Teachers Today Don’t Get Paid Enough

Amit Dadon

In the Broward school district, teachers make a yearly salary of $55,982- the third-highest in the state of Florida and almost $8,000 above the state average. This may seem like a good thing, but it’s not: almost all of the nearly 180,000 teachers in Florida sit at salaries far below the national average of $57,379, which means our “high paying” district is still well below that amount. If anything, Broward County is lucky.

But this luck ran out before we ever even reached mediocre. Florida is in the bottom third of our country in terms of teacher salary, and on top of that, this same salary has declined by 6.6 percent over the past decade.

“My thoughts on this would not be appropriate to print,” English teacher Donna Amelkin said.

And then on top of that, according to the website We Are Teachers, 98 percent of teachers report workweeks of over 50 hours, with 43 percent of them citing workweeks exceeding 60 hours. Even then, over a quarter say they work a second job in order to feel financially stable. This is prevalent at Douglas, where many teachers provide their own tutoring services for the SAT, math classes, science classes, and a variety of other subjects; one such example is math teacher and tutor Joel Sanders.

“I believe that we as teachers deserve to be paid more, but it’s decent money – it’s something; it’s enough to survive,” Sanders said.

A study earlier this year conducted by the Organisation for Economic Co‑operation and Development (OCED) found that among the 76 countries of varying development surveyed, the U.S. ranked 28th in math and sciences, with Singapore in first, and Hong Kong, South Korea, Japan and Taiwan, and Finland rounding out the Top 5.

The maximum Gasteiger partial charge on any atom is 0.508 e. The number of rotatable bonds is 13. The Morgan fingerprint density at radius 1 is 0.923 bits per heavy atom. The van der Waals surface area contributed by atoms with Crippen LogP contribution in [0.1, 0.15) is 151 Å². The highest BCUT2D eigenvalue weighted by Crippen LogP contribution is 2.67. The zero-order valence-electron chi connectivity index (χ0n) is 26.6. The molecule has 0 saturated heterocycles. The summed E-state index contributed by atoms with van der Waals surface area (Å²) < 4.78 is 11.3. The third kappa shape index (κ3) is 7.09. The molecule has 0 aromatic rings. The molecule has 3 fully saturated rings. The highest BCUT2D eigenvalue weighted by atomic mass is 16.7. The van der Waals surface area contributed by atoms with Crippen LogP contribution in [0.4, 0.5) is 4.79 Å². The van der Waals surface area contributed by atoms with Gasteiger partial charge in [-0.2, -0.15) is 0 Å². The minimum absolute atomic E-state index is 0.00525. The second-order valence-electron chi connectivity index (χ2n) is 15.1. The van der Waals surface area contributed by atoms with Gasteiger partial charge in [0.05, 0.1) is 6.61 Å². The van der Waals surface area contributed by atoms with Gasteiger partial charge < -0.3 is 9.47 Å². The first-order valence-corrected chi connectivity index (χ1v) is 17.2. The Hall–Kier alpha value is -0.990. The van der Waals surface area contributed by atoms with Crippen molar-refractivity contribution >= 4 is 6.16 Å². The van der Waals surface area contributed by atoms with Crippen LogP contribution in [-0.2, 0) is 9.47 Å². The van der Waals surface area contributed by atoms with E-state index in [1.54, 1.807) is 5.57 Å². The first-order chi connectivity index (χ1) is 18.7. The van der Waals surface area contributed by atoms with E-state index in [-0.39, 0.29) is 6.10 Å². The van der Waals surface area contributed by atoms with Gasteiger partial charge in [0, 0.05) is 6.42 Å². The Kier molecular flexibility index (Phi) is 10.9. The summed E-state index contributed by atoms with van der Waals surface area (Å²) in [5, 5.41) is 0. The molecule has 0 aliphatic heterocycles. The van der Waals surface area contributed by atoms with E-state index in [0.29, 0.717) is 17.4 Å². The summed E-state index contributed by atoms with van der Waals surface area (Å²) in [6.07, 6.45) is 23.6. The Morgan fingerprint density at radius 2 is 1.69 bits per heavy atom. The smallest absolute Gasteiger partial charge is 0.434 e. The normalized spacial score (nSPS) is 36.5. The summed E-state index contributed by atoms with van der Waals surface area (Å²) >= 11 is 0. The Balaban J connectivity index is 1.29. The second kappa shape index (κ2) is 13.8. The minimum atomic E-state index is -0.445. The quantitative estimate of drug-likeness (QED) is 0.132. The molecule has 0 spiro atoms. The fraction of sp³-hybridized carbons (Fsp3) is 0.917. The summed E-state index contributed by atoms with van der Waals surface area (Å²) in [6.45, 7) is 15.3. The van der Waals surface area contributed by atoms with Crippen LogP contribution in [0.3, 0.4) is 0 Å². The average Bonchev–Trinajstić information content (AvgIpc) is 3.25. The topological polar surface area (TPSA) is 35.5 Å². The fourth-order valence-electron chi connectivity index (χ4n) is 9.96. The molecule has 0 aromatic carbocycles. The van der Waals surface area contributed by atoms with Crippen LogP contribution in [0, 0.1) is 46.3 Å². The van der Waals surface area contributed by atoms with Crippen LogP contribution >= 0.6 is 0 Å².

While the U.S. average experienced teacher salary is ranked 12th to Luxembourg’s 1st – ahead of all the aforementioned countries except for South Korea – the standing does not take into account the great gap between their Gross Domestic Product Per Capitas, the measurement, and the standard of living in each country. The U.S. is fifth, while the only other country even in the Top 15 is Singapore at 6th. This means that while the salary in the U.S. is higher, it only appears so because the economy is that much larger; the problem is that we are barely outpacing countries with much lower standards of living and significantly smaller economies.

Meanwhile, other careers, such as computer programming, accounting, and nursing all start at roughly $44,000, according to the National Education Association. Other careers that out-pay teaching: plumbing, surveying, funeral directors, farming, theatrical makeup, news anchoring, train conducting; the list goes on.

“Let me put it this way: If you want to be rich, don’t be a teacher,” psychology teacher Ronit Reoven said.

The teaching profession in the U.S. has an average national starting salary of around $37,500.


How are we supposed to convince the potential positive influences of our future generations with $37,500?

“It’s obvious that the more you pay, the higher quality of teachers you’ll get,” Sanders said. “But now they keep reducing the salary. I’m scared for my grandchildren’s education.”